Reading notes: Patterns of Software

I'll probably never finish Richard Gabriel's Patterns of Software: Tales from the Software Community. The core of the book (or at least the first 1/3 of it) is a meditation on the career of Christopher Alexander can teach us about software design.

Gabriel's turns of phrase tend not to land with me, partly because the technical discussion doesn't include examples or sufficiently precise argumentation about software. There are enough mechanical errors (at least in my edition) to distract the reader, and the structure of the book (a series of titled, related semi-essays) works against my attempts to synthesize the information.

But I'm glad this book exists. It reminds me of poker literature. When I studied poker most seriously, it was immature as a field of study, with an oral tradition of knowledge-transmission and enthusiastic practitioners. This led to a lot of technical and semi-technical writing that is unconstrained by traditional subgenre boundaries. Such projects don't always succeed or endure, but the practical alternative to this kind of artifact is usually not a polished, impeccably structured book but rather nothing at all.

So, in the case of Richard Gabriel, if someone loves software, loves architecture, and wants to write a long meditation on the connections between the ineffable qualities of great software and the career of Christopher Alexander, I really want that person to write that meditation. My life is better because Barry Greenstein wrote something that reminds me of Seneca more than anything else, Bob Ciaffone saw fit to publish occasionally speculative advice back in 1997--and because poker literature was unsaturated enough to have some room for my own self-published speculations. It's also better because I picked up this book. I just can't finish it.

Some notes:

  1. Gabriel speaks of habitability in software design. Michael Feathers gives an related warning: "Remember, code is your house, and you have to live in it." Feathers is talking about hygiene where Gabriel is discussing something less tangible, and the continuity of the metaphor is striking. It has infiltrated my work: every day I think of myself as living in the software I work on.
  2. Gabriel says that clarity "is just too rare, and it's dangerous too, in a funny way." This is nonobvious and correct (and I want to post it in every building where analytic philosophers work). Aristotle famously warns us to tailor the precision of our descriptions to the underlying subject matter: Don't settle for mere persuasion if you're discussing geometry, but also don't expect geometrical proof if you're talking about the weather. We want clarity in software, but only insofar as it's there to be achieved. Suppose an argument already has as much clarity as it's going to get. If you try to add more, something will go wrong: you'll think you're adding clarity but actually be adding something else, or you really will be adding clarity but about the wrong thing. Either way, the whole suffers. In software, this kind of misguided aim at clarity can lead to extra objects, APIs with too many parameters, and unhelpful type systems. Often the clarity comes in the wrong layer or at the wrong level: this argument is, again, relevant.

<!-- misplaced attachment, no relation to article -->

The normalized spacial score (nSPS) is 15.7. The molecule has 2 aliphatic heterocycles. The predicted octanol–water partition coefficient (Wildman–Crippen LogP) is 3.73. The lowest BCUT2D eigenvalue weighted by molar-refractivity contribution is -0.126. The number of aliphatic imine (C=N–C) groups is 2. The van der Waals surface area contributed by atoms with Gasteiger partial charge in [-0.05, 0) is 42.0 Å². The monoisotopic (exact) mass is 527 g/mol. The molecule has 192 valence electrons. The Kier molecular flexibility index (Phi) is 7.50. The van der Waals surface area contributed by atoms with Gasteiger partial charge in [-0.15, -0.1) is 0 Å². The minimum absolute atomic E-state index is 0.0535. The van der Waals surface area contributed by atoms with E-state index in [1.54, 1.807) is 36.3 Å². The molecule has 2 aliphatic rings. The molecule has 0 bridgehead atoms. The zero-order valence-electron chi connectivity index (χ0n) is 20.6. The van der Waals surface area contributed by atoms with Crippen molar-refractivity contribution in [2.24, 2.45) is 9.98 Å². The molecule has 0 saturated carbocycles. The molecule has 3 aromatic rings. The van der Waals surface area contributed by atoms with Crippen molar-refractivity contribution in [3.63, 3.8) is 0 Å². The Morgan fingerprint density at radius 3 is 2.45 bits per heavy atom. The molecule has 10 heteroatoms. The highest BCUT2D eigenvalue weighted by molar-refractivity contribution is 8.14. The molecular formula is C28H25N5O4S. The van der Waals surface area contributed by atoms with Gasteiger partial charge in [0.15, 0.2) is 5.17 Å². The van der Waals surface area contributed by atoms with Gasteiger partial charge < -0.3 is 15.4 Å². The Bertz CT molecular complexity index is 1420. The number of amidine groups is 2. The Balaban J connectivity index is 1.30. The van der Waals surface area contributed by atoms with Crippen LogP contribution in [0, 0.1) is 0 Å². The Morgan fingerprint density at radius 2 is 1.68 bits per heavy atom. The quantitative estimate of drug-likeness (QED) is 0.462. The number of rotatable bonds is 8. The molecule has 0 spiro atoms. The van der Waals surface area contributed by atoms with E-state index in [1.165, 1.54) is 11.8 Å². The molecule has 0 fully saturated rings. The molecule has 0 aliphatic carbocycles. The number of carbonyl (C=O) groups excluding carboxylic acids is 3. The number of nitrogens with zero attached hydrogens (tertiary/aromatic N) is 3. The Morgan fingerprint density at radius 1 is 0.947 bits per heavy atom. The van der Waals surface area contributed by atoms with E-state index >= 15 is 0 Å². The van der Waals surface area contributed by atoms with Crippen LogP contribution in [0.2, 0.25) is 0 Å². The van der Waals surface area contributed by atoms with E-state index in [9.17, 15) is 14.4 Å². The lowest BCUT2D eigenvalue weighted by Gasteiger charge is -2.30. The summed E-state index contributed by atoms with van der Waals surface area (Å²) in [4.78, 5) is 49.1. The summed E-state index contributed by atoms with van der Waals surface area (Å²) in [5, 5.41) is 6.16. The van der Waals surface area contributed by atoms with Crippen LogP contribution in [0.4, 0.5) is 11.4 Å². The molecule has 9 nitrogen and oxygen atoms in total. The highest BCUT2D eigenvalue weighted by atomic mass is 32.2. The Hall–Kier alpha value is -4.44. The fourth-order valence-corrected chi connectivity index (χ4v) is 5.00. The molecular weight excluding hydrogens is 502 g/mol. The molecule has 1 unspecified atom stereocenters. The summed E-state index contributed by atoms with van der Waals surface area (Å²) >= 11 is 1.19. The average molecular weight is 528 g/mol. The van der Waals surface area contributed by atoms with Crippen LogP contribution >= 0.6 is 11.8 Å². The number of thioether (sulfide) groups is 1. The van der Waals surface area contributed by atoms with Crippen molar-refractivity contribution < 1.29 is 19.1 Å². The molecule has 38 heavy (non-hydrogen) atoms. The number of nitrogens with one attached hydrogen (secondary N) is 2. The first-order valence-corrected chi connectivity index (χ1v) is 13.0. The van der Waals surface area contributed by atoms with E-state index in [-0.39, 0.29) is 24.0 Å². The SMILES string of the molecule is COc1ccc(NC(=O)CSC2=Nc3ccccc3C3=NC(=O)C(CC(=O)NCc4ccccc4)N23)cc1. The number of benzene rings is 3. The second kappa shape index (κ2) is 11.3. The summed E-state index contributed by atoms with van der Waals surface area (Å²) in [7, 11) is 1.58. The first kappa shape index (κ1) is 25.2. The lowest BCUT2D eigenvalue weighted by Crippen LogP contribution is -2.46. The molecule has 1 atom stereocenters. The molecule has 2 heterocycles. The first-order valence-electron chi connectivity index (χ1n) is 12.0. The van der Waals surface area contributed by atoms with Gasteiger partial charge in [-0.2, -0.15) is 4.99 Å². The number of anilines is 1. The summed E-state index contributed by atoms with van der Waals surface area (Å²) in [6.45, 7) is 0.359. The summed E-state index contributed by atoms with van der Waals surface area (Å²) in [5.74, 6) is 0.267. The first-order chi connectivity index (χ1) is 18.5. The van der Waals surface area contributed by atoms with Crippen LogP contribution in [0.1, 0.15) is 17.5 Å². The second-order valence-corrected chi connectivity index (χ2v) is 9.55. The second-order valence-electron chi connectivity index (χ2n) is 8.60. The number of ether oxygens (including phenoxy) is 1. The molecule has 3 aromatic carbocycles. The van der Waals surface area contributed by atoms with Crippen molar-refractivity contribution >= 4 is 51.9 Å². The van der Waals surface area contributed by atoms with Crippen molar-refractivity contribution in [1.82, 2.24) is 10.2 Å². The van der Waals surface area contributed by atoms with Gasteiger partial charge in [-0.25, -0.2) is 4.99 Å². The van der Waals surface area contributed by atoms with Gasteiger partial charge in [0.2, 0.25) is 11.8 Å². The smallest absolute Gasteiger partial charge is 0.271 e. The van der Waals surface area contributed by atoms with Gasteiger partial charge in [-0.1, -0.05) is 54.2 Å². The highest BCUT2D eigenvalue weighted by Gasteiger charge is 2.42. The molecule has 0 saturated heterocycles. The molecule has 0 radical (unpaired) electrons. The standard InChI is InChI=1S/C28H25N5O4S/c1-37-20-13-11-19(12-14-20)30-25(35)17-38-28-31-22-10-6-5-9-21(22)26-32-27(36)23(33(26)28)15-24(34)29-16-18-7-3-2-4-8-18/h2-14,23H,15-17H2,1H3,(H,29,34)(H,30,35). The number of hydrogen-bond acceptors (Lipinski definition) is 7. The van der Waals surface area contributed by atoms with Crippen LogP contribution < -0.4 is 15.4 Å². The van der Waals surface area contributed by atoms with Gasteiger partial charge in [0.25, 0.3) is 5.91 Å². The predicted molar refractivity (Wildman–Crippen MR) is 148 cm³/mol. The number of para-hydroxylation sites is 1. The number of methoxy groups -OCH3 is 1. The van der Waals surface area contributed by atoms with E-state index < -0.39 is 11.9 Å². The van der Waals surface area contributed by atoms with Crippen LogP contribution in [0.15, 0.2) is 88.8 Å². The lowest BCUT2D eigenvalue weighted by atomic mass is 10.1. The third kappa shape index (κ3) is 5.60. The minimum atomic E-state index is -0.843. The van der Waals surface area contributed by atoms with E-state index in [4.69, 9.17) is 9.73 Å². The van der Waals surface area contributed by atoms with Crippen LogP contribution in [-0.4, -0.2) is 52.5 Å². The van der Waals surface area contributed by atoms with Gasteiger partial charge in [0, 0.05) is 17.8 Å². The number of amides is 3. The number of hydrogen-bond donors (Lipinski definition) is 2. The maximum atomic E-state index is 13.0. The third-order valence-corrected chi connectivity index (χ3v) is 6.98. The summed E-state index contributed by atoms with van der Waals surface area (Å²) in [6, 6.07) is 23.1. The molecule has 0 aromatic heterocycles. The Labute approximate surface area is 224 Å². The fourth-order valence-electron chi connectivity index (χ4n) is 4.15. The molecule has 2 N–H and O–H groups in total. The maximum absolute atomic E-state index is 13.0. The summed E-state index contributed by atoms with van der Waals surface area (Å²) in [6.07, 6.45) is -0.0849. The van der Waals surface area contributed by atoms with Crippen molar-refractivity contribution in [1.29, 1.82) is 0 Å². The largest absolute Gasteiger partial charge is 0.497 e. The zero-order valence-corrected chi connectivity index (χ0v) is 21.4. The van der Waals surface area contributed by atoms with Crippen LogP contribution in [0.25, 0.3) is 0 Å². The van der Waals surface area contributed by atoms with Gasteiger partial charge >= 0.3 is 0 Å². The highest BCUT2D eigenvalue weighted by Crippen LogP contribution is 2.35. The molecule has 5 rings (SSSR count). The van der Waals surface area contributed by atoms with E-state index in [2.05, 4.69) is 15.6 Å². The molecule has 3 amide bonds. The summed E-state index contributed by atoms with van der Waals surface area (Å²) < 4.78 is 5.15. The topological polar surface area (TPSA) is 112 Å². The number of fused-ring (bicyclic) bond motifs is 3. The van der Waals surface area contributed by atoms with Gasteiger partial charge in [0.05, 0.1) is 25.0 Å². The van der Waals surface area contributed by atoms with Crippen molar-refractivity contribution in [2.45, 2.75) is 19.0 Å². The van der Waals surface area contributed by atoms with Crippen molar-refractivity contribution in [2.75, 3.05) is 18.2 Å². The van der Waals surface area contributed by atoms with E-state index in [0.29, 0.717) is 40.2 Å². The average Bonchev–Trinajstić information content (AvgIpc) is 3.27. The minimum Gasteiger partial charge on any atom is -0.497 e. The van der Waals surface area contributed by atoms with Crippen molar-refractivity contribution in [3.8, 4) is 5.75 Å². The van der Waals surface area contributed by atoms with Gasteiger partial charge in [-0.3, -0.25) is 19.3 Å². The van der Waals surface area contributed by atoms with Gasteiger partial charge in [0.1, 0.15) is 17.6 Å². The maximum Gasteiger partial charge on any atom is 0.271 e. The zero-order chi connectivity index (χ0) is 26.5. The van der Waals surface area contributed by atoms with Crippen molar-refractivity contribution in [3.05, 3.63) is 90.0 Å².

3. Suppose it's true that "it is rarely possible for a programmer to take an arbitrary class and derive a new, useful, and correct subtype from it, unless that subtype is of a very specific [intended] kind." What would follow from that? Compare Item 18 of Effective Java, where Bloch claims that "inheritance violates encapsulation" and famously advocates for composition over inheritance.
  4. Alexander and his group once gathered 390 requirements for "what ought to be happening near" a ticket booth. I have never worked on a project where the requirements were not much more extensive than my intuition initially suggested. It's safe to assume there are more requirements than you think there are. (Relevant: this case study that recently made the rounds.)

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